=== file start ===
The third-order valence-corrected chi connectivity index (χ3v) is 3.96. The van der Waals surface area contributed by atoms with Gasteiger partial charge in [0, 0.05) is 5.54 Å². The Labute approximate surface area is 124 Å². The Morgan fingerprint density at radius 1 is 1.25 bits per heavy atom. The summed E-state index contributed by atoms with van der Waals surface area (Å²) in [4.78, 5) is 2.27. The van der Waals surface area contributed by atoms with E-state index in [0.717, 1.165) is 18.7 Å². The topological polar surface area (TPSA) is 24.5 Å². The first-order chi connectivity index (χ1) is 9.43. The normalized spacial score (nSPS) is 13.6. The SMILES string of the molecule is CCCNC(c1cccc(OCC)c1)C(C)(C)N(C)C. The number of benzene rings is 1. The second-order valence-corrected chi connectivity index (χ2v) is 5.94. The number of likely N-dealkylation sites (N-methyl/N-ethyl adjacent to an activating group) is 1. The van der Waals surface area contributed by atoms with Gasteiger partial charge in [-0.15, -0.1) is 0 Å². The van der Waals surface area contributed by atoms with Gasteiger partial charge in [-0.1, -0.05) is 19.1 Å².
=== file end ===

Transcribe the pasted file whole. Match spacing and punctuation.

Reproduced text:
The third-order valence-corrected chi connectivity index (χ3v) is 3.96. The van der Waals surface area contributed by atoms with Gasteiger partial charge in [0, 0.05) is 5.54 Å². The Labute approximate surface area is 124 Å². The Morgan fingerprint density at radius 1 is 1.25 bits per heavy atom. The summed E-state index contributed by atoms with van der Waals surface area (Å²) in [4.78, 5) is 2.27. The van der Waals surface area contributed by atoms with E-state index in [0.717, 1.165) is 18.7 Å². The topological polar surface area (TPSA) is 24.5 Å². The first-order chi connectivity index (χ1) is 9.43. The normalized spacial score (nSPS) is 13.6. The SMILES string of the molecule is CCCNC(c1cccc(OCC)c1)C(C)(C)N(C)C. The number of benzene rings is 1. The second-order valence-corrected chi connectivity index (χ2v) is 5.94. The number of likely N-dealkylation sites (N-methyl/N-ethyl adjacent to an activating group) is 1. The van der Waals surface area contributed by atoms with Gasteiger partial charge in [-0.15, -0.1) is 0 Å². The van der Waals surface area contributed by atoms with Gasteiger partial charge in [-0.1, -0.05) is 19.1 Å².